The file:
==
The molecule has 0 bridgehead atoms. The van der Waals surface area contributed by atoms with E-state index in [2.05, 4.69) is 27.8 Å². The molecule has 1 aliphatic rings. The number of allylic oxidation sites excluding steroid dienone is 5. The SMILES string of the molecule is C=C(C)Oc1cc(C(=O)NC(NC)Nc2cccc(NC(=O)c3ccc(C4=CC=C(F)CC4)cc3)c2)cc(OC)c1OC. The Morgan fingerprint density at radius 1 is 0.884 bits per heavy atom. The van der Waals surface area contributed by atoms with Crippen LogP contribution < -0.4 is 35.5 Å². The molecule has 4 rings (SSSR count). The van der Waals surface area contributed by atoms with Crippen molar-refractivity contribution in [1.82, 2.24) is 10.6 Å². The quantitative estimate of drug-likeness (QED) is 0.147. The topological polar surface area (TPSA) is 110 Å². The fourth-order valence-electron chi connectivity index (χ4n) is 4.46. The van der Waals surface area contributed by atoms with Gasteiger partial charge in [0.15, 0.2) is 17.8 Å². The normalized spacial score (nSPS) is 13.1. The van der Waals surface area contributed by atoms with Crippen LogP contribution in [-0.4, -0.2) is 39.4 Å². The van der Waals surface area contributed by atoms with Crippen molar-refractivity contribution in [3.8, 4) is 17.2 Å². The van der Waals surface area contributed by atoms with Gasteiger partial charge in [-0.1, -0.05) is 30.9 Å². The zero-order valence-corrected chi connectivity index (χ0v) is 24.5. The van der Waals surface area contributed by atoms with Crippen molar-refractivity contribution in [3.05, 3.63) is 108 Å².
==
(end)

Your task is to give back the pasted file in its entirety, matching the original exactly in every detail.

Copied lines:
The molecule has 0 bridgehead atoms. The van der Waals surface area contributed by atoms with E-state index in [2.05, 4.69) is 27.8 Å². The molecule has 1 aliphatic rings. The number of allylic oxidation sites excluding steroid dienone is 5. The SMILES string of the molecule is C=C(C)Oc1cc(C(=O)NC(NC)Nc2cccc(NC(=O)c3ccc(C4=CC=C(F)CC4)cc3)c2)cc(OC)c1OC. The Morgan fingerprint density at radius 1 is 0.884 bits per heavy atom. The van der Waals surface area contributed by atoms with Crippen LogP contribution < -0.4 is 35.5 Å². The molecule has 4 rings (SSSR count). The van der Waals surface area contributed by atoms with Crippen molar-refractivity contribution in [1.82, 2.24) is 10.6 Å². The quantitative estimate of drug-likeness (QED) is 0.147. The topological polar surface area (TPSA) is 110 Å². The fourth-order valence-electron chi connectivity index (χ4n) is 4.46. The van der Waals surface area contributed by atoms with Gasteiger partial charge in [0.15, 0.2) is 17.8 Å². The normalized spacial score (nSPS) is 13.1. The van der Waals surface area contributed by atoms with Crippen LogP contribution in [-0.4, -0.2) is 39.4 Å². The van der Waals surface area contributed by atoms with Crippen molar-refractivity contribution in [3.8, 4) is 17.2 Å². The van der Waals surface area contributed by atoms with Gasteiger partial charge in [-0.1, -0.05) is 30.9 Å². The zero-order valence-corrected chi connectivity index (χ0v) is 24.5. The van der Waals surface area contributed by atoms with Crippen molar-refractivity contribution in [3.05, 3.63) is 108 Å².